Bivariate analyses

Logistic regression

 

N

MH5 < 56 (%)

F

P

OR

95% CI

 

946

13.8

    

Sociodemographics

      

Gender

  

24.077

<0.001

  

Male

427

7.2

  

1

REF

Female

519

19.5

  

2.6***

1.6-4.2

Age

  

1.668

0.172

  

18-19

248

10.0

  

1

REF

20-21

330

14.4

  

1.4

0.8-2.6

22-23

206

14.2

  

1.8

1.0-3.5

>23

162

19.1

  

1.5

0.8-3.1

Work

  

3.428

0.033

  

Regular employment

201

15.6

  

1

REF

Occasional employment

491

10.8

  

0.7

0.4-1.2

No employment

251

18.5

  

1.0

0.6-1.8

Income received

  

12.201

<0.001

  

Comfortable

227

8.5

  

1

REF

I’m ok

433

10.0

  

0.9

0.5-1.6

I can make it with difficulties

196

21.7

  

1.5

0.8-2.8

Difficult/Debts

89

33.4

  

2.4*

1.2-4.9

Life events

      

Life events before 18

  

11.749

<0.001

  

None

523

10.2

  

1

REF

At least one

414

19.0

  

1.4

0.9-2.1

Nonsexual assault in the last 12 months

  

17.989

<0.001

  

No

600

9.8

  

1

REF

Yes

346

21.0

  

2.8***

1.9-4.3

Lifetime sexual assault

  

3.755

0.053

  

No

877

13.2

  

1

REF

Yes

69

22.7

  

1.2

0.6-2.3

Recent migration

  

1.046

0.307

  

No

882

13.5

  

1

REF

Yes

64

19.0

  

0.9

0.4-2.1

Educational variables

      

Type of education

  

2.502

0.043

  

Preparatory class

47

17.8

  

1.6

0.6-3.9

Vocational training

228

12.6

  

0.8

0.5-1.5

University

425

15.4

  

1

REF

Engineering or commercial school

121

4.8

  

0.4

0.2-1.0

Other

122

17.6

  

1.1

0.5-2.0

Field of study

  

2.357

0.022

  

Sciences

227

10.3

  

1

REF

Humanities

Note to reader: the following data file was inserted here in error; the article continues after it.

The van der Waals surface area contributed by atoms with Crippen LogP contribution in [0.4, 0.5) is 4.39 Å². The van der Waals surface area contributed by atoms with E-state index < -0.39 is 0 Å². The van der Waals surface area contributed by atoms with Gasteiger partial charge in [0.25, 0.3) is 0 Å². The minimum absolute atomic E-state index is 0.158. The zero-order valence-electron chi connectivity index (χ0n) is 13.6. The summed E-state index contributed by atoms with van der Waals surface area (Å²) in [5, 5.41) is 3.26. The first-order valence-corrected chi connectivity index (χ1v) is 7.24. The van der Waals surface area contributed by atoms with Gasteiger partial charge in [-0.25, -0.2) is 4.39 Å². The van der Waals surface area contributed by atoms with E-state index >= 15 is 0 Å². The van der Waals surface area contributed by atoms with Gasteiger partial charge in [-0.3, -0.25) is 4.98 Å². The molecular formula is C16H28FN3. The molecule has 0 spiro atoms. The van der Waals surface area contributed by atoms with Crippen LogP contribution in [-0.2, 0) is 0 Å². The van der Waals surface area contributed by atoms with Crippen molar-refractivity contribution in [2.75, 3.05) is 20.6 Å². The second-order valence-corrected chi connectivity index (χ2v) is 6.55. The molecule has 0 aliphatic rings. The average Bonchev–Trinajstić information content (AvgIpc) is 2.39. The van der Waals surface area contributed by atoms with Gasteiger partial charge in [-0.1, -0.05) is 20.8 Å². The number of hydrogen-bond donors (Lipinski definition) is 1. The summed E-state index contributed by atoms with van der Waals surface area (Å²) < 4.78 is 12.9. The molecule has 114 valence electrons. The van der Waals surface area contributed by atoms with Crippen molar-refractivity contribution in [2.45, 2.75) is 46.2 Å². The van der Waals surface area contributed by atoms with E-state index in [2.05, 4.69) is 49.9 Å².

173

15.0

  

0.9

0.4-1.7

Law

63

9.1

  

0.3*

0.1-1.0

Economics

218

14.3

  

0.9

0.5-1.8

Sports science

22

9.3

  

0.7

0.1-3.8

Medicine

143

15.5

  

0.7

0.3-1.5

Arts

44

32.3

  

2.2

0.9-5.3

Others

41

6.5

  

0.8

0.2-3.0

Educational level

  

0.778

0.539

  

1 year

294

10.7

    

2 years

244

14.9

    

3 years

168

15.6

    

4 years

118

14.8

    

5 years +

122

16.4

    

Social variables

      

Lives alone

  

4.187

0.041

  

No

666

12.8

  

1

REF

Yes

280

18.6

  

0.9

0.6-1.5

Contact with friends and family

  

1.266

0.282

  

None

128

18.7

    

A little

357

12.4

    

A lot

461

13.5

    

Social activities

  

15.099

<0.001

  

None

112

28.1

  

4.1***

2.2-7.5

A little

386

17.4

  

2.3**

1.4-3.6

A lot

448

7.5

  

1

REF

*p < .05, **p < .01, ***p < .001.

Sociodemographic factors

High variations in the frequency of PD were found in our sample between male (7.2%) and female (19.5%) participants (OR = 2.6, 95% CI = 1.6 to 4.2; p < .001).

Age did not appear to be significantly associated with frequency of PD, and employment status did not remain significant when adjusted for covariates. Low income was associated with a higher level of PD: 33.4% of students who reported financial difficulties or debts were classified as having PD vs. 8.5% of students who said they were “comfortable” (OR = 2.4, 95% CI = 1.2 to 4.9; p < .05).

Life events

Nonsexual assault in the last 12 months was highly associated with PD (21.0% vs. 9.8%; OR = 2.8, 95% CI = 1.9 to 4.3; p < .001), while sexual violence, recent migration and presence of an adverse life event before the age of 18 were unassociated with PD after adjustment.

Educational and social factors